Comment: Range and Price (Score 1) 636 636

Until recently, production electric cars cost way too much, even when you figure you're saving most of the cost of gasoline over the lifetime of the car. (A 50-mpg Prius will use about $20k in gas over 200-250k miles; a 20mpg minivan will use about $50k, so I guess you can justify that Tesla if you were going to buy a gas-guzzler and didn't need the space.) Hobbyist electric cars can cost a lot less, if you want to do all the labor to retrofit a very used car with electric motors and batteries, but I don't.

But even now that prices are coming down, the range on the lower-cost cars isn't enough for me. It's fine for going to the grocery store, but my office is 40 miles away, and so is The City, so on the days I'm not telecommuting or want to go into the city for something, I need a guaranteed range of over 100 miles so I'm not worried about having to coast home on electron vapors or stop for half an hour at a charging station if there wasn't one near my destination. Battery range declines as the batteries get older, so that means I'd probably need a 150-mile range when it's new to be sure I can get to work when it's older.

Maybe a couple of years from now it'll make sense to buy an electric car; we'll see how long my wife's car lasts, and whether it's worth getting an electric when we need to replace it. The real cost includes adding an extra electric meter and 240v power to my garage space and the cost of storing the stuff that's currently in my garage, because Silicon Valley real estate is too expensive to actually use a garage for putting cars in...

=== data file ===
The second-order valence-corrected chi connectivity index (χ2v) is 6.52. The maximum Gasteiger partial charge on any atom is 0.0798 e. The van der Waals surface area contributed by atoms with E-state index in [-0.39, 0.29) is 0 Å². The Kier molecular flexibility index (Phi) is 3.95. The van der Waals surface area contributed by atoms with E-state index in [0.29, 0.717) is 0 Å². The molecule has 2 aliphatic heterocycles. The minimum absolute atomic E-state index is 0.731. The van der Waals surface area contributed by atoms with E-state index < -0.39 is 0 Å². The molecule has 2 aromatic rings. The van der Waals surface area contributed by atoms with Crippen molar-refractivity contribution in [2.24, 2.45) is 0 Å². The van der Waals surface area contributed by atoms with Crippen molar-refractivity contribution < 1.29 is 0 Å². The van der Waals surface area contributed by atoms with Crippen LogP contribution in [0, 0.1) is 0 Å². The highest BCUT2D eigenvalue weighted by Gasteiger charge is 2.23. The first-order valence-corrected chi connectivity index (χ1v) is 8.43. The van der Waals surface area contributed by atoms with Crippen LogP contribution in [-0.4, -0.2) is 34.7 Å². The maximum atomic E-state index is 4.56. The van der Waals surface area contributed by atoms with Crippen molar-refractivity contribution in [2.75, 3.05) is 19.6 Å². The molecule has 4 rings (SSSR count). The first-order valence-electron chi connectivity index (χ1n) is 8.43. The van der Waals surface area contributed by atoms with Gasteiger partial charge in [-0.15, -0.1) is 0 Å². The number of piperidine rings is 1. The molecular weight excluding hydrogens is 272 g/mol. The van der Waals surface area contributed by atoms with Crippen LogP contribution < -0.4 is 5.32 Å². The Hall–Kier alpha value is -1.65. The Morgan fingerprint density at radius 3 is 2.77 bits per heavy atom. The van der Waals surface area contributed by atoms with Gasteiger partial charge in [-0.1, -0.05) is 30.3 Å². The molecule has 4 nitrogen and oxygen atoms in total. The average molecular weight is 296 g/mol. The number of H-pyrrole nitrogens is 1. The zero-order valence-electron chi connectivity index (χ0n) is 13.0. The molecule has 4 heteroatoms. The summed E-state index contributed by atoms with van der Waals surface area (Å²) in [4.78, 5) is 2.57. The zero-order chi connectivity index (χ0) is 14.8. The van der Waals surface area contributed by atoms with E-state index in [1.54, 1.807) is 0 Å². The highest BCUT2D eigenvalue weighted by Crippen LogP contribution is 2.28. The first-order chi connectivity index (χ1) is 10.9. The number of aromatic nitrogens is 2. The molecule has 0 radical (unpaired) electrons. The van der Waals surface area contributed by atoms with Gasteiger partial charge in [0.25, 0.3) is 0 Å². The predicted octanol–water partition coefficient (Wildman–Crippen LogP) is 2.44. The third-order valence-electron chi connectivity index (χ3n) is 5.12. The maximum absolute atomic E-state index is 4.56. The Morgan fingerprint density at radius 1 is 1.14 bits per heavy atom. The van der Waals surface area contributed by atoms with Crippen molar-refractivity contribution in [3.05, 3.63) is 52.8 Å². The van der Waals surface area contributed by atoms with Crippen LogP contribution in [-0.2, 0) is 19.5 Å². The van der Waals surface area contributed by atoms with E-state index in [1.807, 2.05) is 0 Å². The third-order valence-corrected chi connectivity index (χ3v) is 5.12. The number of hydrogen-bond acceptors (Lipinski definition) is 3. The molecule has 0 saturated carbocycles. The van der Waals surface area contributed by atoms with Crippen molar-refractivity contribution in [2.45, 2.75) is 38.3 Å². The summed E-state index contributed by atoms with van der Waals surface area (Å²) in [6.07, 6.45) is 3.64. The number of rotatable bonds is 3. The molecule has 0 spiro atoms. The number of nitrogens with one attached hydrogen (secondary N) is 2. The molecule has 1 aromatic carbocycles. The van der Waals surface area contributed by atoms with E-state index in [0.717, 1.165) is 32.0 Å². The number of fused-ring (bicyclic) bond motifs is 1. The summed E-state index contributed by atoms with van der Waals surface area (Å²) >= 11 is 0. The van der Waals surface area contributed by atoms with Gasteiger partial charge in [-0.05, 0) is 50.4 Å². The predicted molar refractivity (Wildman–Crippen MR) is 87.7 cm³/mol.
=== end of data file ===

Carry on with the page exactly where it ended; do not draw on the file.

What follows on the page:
Unfortunately, most lower-cost electric today talk about monthly lease prices, and hide all the other costs; one of the ones that was advertised on the radio did mention something around $5K up-front and 25 cents a mile if you drive over 10,000 miles a year - the reason I'd be buying an electric car is to make my commuting cheaper, and my gasoline car currently costs about 25 cents a mile (10 cents amortizing the purchase price over 200k miles, 15 cents for gas.)

Comment: Re:Infrastructure or the lack thereof (Score 1) 636 636

And now Seattle is going on a war against vehicles by eliminating required parking in new apartments and condos. So everyone must revert to on street parking. Good luck plugging your vehicle into an outlet if you are 200 feet down the street. It's back to gasoline for everyone.

Always ready to jump on a bandwagon, many new buildings in Vancouver are doing the same thing.

Most of our electricity here in B.C. comes from hydroelectric systems, so fossil fuels/emission elsewhere is a non-issue.

...laura

Comment: Infrastructure or the lack thereof (Score 5, Informative) 636 636

A middle-of-the-road EV like a Nissan Leaf would cover 98% of my driving. I can afford one easily. I could afford a Model S if I put my mind to it. I've even looked in to buying an old banger and converting it myself.

The problem is I have nowhere to plug one in. I live in an apartment building and there is no wiring in the parkade. Nor is there any requirement (or incentive) to retrofit the building. I've talked to the building management, but we've never come up with any answers.

New buildings must have EV support. Old ones don't.

...laura

Comment: Snowden deserves asylum; Assange doesn't (Score 1, Troll) 145 145

Snowden deserves asylum - he's wanted for a political crime, he's clearly guilty of violating US laws, and the US government doesn't accept a necessity defense when they're the ones he blew the whistle on, and even if he got a jury trial they'd make sure no juror who supports him would be picked.

Assange is a different case - the US wants him for political reasons, but Sweden wants him on trial for rape. There's a significant risk that if he goes back, gets a fair trial, and is found not guilty, the US will kidnap\\\\\\extradite him so they can try him for political crimes, and asylum would be appropriate then. But it's not appropriate now.